sb-as logo
Story image

From Dridex to Friedex: Malware creators dabble in ransomware

31 Jan 2018

If the first thing that comes to mind on the topic of banking Trojans is Dridex, prepare to add the word ‘FriedEx’ or ‘BitPaymer’ to the list of related words.

ESET researchers have discovered that the creators of the Dridex banking Trojan are also responsible for FriedEx (also known as BitPaymer), a ransomware that was discovered in mid-2017.

The ransomware goes after high profile targets through a remote desktop protocol (RDP) brute force attack. It encrypts all files with an individual key and then hardcoded through a 1024-bit RSA public key.

ESET senior research fellow Nick FitzGerald explains that although there is limited detection data, attackers are looking for poorly-protected RDP hosts that are exposed to the internet.

“As such poorly-secured systems tend to be run by less-security-aware folk, there is a higher chance of gaining access to a privileged account (administrator, domain administrator),” he says.

Researchers examined one of the FriedEx samples and found similarities between its code and the Dridex code.

FriedEx also uses the same techniques to hide its behaviour, has similar PDB paths, timestamps and compiler information to what Dridex uses.

Dridex was first discovered in 2014. The banking Trojan has continued to evolve, with the latest version (Dridex 4.80) released on December 14 last year.

The Trojan apparently receives weekly updates and fixes.

Because FriedEx is a ransomware, researchers admit it does have some functions not present in Dridex, including the file encryption look and creation of ransom message files.

FitzGerald adds that the large ransom demands, which can be between 20-50 Bitcoins ($US12,000 - $500,000), there is further suggestion that the attackers are targeting those that they think are able to pay the larger ransom demands.

Attackers are also able to gain access to a computer in a network and move laterally to compromise more computers and gain higher privileges. If they grab domain-wide credentials, they can inflict Dridex across many computers on a network, he continues.

"In such an attack, once the attacker obtains sufficiently elevated privileges, they can disable security products and take other steps to hamper their detection. It is very common in such cases that the attackers disable endpoint and server protection products just before running the ransomware.”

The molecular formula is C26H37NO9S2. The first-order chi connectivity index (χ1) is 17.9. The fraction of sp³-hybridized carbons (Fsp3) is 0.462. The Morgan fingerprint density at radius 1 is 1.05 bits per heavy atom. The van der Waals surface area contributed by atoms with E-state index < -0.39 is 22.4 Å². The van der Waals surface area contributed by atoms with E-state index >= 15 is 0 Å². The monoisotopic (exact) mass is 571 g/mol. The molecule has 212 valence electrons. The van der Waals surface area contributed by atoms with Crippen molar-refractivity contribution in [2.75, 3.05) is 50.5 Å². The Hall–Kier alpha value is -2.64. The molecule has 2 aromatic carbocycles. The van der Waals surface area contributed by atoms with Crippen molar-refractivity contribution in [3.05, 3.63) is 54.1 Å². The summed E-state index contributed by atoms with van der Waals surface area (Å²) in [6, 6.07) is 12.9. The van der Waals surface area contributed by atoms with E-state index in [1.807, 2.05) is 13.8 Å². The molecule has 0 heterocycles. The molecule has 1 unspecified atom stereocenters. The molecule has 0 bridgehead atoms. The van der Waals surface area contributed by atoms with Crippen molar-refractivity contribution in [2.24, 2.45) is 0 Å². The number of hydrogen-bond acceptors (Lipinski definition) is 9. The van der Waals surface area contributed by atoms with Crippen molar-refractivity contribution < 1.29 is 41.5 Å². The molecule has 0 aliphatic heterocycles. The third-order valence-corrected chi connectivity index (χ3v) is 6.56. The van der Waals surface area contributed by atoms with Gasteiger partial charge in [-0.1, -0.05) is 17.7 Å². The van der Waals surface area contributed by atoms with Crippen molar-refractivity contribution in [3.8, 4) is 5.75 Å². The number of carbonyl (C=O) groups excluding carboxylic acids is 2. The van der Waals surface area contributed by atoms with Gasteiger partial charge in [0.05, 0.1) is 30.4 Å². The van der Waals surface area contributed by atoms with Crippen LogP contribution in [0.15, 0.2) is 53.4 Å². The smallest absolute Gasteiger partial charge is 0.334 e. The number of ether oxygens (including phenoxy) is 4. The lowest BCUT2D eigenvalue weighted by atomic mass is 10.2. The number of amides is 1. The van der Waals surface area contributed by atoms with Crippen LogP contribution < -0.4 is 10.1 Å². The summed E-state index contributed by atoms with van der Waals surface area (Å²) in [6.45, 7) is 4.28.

ESET says that the Dridex creators are not a ‘one trick pony’ that remain focused on their Trojan – as evidence reveals they are adapting to trends and creating different malware that is able to compete against the most advanced in its category.

Story image
Ripple20 threat could affect 35% of all IT environments – ExtraHop
The vulnerabilities have the potential to ‘ripple’ through complex software supply chains, enabling attackers to steal data or execute code.More
Story image
Report: 151% increase in DDoS attacks compared to 2019
It comes as the security risk profile for organisations around the world increased in large part thanks to the COVID-19 pandemic, forcing greater reliance on cloud technology and thrusting digital laggards into quick and unsecured migrations.More
Download image
Equinix study: Firms turn to NFV to support distributed networks
Decision-makers looking for a solution that virtualises a wide range of network functions should evaluate NFV, study finds.More
Story image
APAC organisations struggle to find balance between digital adoption and cybersecurity
Organisations in the Asia Pacific (APAC) region are significantly concerned about security threats, but nevertheless are looking to advance operations through digital adoption.More
Story image
75% of IT execs 'worried' about being targeted in cyber-attack
A new report from ConnectWise has shed light on the widespread concern about cyber-attacks, with 91% of SMB executives considering a move to an MSP if it provided the 'right' solution.More
Story image
Global attack volume down, but fraud and cyber threats still going strong
“The move to digital, for both businesses and consumers, has been significant. Yet with this change comes opportunity for exploitation. Fraudsters look for easy targets: whether government support packages, new lines of credit or media companies with fewer barriers to entry."More